Long-term monitoring of harvested mountain ungulates to improve their conservation and sustainable use

Long-term monitoring of harvested mountain
ungulates to improve their conservation and
sustainable use

Principal Investigator: Marco Festa-Bianchet (University of Sherbrooke)

Opportunity: Most populations of mountain sheep in Canada are managed for trophy hunting and all face ongoing or expected threats from climate change (White et al. 2018), exotic diseases from domestic livestock (Cassirer et al. 2018), and habitat degradation and fragmentation from human development (Epps et al. 2005). Shrinkage in horn size from excessive selective hunting affects the evolutionary sustainability of mountain ungulate hunting (Pigeon et al. 2016), an important land use of mountainous environments that has substantial ecological, social, recreational, and economic consequences. The possible roles of genetic rescue from protected areas, climate change, and changes in habitat in affecting horn size, however, have received less attention.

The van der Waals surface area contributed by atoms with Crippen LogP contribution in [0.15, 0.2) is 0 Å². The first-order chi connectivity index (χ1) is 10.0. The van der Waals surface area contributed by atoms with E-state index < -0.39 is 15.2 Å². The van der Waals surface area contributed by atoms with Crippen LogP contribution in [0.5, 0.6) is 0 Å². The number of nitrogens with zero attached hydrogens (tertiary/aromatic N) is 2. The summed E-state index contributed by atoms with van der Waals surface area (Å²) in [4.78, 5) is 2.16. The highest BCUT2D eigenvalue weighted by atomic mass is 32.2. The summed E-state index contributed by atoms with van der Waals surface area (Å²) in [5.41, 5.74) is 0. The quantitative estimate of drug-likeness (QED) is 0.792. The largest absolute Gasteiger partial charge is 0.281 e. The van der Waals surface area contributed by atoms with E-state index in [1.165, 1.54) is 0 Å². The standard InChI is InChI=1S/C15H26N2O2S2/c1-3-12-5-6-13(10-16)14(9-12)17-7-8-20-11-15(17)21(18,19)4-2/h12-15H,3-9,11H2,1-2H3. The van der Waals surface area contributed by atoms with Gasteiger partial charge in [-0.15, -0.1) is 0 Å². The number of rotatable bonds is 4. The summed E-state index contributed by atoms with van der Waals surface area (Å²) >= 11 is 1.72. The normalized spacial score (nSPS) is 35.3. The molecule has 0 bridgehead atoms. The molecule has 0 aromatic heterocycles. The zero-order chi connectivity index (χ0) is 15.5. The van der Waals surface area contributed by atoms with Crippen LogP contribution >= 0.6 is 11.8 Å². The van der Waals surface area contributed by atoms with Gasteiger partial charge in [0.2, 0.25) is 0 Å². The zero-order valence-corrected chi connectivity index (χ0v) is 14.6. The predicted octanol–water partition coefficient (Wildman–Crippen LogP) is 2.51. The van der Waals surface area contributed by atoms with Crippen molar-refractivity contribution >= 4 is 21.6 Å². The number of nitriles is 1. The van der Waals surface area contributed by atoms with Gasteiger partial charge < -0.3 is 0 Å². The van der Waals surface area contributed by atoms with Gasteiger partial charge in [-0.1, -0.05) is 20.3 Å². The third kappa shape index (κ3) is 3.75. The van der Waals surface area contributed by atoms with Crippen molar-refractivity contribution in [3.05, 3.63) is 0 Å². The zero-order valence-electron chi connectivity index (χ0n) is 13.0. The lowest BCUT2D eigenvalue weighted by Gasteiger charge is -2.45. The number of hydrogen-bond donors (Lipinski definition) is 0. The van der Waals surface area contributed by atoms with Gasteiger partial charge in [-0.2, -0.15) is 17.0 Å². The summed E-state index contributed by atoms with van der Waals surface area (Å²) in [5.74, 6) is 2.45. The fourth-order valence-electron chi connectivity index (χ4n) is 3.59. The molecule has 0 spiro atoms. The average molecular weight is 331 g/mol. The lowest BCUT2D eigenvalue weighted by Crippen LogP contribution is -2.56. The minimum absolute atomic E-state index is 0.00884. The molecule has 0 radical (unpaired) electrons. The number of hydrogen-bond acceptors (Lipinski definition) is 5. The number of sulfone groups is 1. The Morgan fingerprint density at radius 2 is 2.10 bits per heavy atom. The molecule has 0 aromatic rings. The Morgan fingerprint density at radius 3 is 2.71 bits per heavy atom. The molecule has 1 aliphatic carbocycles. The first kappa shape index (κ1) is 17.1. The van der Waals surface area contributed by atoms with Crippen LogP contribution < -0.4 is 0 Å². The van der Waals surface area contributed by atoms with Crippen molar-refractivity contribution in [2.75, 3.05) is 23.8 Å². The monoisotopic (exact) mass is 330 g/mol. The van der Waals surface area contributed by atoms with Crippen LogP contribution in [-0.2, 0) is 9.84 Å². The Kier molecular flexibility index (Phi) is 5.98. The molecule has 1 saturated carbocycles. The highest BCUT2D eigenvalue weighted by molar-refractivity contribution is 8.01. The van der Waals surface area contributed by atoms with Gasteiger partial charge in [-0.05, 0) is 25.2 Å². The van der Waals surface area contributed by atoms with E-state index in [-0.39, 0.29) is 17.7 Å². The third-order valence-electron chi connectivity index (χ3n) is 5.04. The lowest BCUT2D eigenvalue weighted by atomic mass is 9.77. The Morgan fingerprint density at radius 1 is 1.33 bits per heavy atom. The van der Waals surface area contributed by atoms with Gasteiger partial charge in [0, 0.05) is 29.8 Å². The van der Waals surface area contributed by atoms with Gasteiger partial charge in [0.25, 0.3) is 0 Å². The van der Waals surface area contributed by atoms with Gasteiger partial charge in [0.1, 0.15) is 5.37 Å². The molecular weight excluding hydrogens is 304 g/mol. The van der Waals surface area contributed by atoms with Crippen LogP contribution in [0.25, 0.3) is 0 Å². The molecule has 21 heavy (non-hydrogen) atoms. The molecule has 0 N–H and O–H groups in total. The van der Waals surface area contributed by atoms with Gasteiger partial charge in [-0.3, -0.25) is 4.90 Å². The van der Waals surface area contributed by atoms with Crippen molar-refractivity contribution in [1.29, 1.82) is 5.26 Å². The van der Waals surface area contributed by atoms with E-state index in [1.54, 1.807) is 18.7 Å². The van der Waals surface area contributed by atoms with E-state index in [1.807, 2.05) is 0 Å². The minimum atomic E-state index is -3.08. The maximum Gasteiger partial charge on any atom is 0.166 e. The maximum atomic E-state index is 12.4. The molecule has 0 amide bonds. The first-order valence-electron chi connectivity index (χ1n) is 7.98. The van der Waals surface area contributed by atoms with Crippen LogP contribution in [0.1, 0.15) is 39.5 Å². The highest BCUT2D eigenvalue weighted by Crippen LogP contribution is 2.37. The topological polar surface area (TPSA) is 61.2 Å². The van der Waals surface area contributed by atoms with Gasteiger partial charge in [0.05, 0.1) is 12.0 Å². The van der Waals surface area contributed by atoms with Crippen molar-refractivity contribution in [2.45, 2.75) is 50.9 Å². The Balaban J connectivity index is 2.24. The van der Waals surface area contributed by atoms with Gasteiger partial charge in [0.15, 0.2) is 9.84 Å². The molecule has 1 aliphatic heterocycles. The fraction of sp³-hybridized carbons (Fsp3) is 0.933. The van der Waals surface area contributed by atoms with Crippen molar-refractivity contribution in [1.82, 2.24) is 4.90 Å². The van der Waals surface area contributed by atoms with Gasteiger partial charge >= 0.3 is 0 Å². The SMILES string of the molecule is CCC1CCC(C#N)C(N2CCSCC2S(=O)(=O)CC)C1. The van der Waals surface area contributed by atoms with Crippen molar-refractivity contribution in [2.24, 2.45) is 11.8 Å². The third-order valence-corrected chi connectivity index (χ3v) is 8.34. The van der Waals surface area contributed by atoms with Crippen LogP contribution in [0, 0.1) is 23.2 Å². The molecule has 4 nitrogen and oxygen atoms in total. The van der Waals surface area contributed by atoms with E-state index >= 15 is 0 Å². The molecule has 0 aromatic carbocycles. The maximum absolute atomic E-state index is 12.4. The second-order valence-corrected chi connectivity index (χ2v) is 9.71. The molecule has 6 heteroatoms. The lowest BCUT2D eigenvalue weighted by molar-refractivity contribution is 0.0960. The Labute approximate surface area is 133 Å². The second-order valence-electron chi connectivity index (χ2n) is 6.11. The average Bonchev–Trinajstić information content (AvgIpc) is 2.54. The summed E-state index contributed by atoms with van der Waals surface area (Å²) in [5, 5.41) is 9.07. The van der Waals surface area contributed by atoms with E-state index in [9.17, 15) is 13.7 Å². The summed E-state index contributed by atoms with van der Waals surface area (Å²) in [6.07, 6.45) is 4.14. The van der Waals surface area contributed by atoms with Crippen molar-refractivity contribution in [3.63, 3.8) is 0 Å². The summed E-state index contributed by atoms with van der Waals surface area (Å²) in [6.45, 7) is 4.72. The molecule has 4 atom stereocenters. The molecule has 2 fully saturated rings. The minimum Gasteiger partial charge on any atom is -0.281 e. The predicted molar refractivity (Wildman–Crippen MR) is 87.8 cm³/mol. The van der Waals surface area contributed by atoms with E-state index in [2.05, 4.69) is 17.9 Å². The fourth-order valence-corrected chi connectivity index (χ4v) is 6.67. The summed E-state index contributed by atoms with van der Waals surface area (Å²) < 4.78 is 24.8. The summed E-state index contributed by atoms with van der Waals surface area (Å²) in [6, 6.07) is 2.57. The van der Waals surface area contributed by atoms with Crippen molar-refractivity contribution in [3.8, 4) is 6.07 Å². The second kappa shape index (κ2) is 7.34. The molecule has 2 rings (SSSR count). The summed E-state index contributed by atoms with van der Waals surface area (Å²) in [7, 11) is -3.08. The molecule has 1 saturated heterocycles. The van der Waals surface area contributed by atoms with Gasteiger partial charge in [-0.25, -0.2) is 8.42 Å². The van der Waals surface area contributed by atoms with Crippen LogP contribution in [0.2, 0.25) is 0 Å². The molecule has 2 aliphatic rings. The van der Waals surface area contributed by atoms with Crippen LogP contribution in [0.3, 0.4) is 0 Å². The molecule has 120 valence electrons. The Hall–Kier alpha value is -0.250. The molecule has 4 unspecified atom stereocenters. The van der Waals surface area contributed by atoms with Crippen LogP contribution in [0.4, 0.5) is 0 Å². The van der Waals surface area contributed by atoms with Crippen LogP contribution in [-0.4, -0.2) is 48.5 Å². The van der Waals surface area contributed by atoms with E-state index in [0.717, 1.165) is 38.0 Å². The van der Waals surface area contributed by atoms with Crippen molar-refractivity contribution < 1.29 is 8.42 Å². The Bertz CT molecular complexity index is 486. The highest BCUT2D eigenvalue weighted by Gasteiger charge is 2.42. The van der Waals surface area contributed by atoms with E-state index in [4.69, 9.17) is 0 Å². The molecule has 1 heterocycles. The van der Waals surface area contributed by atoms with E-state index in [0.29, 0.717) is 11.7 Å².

Objectives: We will answer the following questions: Is the evolution of smaller horns avoided or reduced by more conservative hunting regulations? What is the effect of refuge areas on ram horn size and genetic diversity? Do long-term changes in habitat, population density and weather account for changes in horn size?

Research Plan: We will focus on the effects of harvest regime, proximity to protected areas, climate change and changes in habitat quality on ram horn growth. Genetic data from horn cores and fecal samples will be used to assess connectivity among populations and to test whether or not genetic diversity is correlated with harvest intensity and distance from protected areas. For all species, annual horn increments measured over the last 40 years will provide an index to the possible effects of climate change. Our research will have a very strong ability to test our hypotheses because it will examine data from a combined total of about 35,000 harvested animals over 40 years. Our research team has been working on mountain ungulates for over 30 years.

Key Outcomes & Impact: Nonresident hunters pay tens of thousands of dollars to hire guides, and some Indigenous peoples either run guiding business or work for guides. Therefore, these species have considerable economic importance in Canada.

February 2020 Presentation: Mountain Ungulates

Other Team Members:
Fanie Pelletier (University of Sherbrooke), Dave Coltman (University of Alberta)